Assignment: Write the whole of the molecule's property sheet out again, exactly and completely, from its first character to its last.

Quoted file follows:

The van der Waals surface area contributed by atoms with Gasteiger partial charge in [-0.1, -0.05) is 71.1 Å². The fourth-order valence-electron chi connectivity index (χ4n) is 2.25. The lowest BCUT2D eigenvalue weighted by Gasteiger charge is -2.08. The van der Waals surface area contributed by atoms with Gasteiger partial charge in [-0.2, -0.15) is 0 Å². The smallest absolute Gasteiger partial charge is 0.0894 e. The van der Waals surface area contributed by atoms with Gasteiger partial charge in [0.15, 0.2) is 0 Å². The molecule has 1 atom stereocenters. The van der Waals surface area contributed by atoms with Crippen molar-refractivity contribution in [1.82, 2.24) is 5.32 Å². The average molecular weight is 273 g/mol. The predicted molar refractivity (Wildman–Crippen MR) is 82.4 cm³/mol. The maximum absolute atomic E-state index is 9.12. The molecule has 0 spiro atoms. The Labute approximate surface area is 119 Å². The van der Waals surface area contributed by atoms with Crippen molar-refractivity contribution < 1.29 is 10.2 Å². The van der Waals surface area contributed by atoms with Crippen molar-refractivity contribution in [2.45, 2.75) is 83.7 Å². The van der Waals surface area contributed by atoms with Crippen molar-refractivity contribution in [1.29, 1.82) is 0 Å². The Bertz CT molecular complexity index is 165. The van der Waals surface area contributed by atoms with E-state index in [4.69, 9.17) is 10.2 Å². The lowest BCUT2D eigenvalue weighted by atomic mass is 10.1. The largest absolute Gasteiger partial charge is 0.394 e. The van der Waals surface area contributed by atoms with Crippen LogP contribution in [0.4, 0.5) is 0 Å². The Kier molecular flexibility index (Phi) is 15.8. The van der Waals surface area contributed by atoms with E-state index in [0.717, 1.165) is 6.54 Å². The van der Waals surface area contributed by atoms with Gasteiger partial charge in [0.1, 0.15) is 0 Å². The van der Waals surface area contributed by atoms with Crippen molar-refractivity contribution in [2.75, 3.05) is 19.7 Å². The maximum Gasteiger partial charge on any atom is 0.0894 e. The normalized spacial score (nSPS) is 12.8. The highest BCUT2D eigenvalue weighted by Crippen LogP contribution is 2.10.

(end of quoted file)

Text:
The van der Waals surface area contributed by atoms with Gasteiger partial charge in [-0.1, -0.05) is 71.1 Å². The fourth-order valence-electron chi connectivity index (χ4n) is 2.25. The lowest BCUT2D eigenvalue weighted by Gasteiger charge is -2.08. The van der Waals surface area contributed by atoms with Gasteiger partial charge in [-0.2, -0.15) is 0 Å². The smallest absolute Gasteiger partial charge is 0.0894 e. The van der Waals surface area contributed by atoms with Gasteiger partial charge in [0.15, 0.2) is 0 Å². The molecule has 1 atom stereocenters. The van der Waals surface area contributed by atoms with Crippen molar-refractivity contribution in [1.82, 2.24) is 5.32 Å². The average molecular weight is 273 g/mol. The predicted molar refractivity (Wildman–Crippen MR) is 82.4 cm³/mol. The maximum absolute atomic E-state index is 9.12. The molecule has 0 spiro atoms. The Labute approximate surface area is 119 Å². The van der Waals surface area contributed by atoms with Crippen molar-refractivity contribution < 1.29 is 10.2 Å². The van der Waals surface area contributed by atoms with Crippen molar-refractivity contribution in [2.45, 2.75) is 83.7 Å². The van der Waals surface area contributed by atoms with Crippen molar-refractivity contribution in [1.29, 1.82) is 0 Å². The Bertz CT molecular complexity index is 165. The van der Waals surface area contributed by atoms with E-state index in [4.69, 9.17) is 10.2 Å². The lowest BCUT2D eigenvalue weighted by atomic mass is 10.1. The largest absolute Gasteiger partial charge is 0.394 e. The van der Waals surface area contributed by atoms with Crippen LogP contribution in [0.4, 0.5) is 0 Å². The Kier molecular flexibility index (Phi) is 15.8. The van der Waals surface area contributed by atoms with E-state index in [0.717, 1.165) is 6.54 Å². The van der Waals surface area contributed by atoms with Gasteiger partial charge in [0.1, 0.15) is 0 Å². The van der Waals surface area contributed by atoms with Crippen molar-refractivity contribution in [2.75, 3.05) is 19.7 Å². The maximum Gasteiger partial charge on any atom is 0.0894 e. The normalized spacial score (nSPS) is 12.8. The highest BCUT2D eigenvalue weighted by Crippen LogP contribution is 2.10.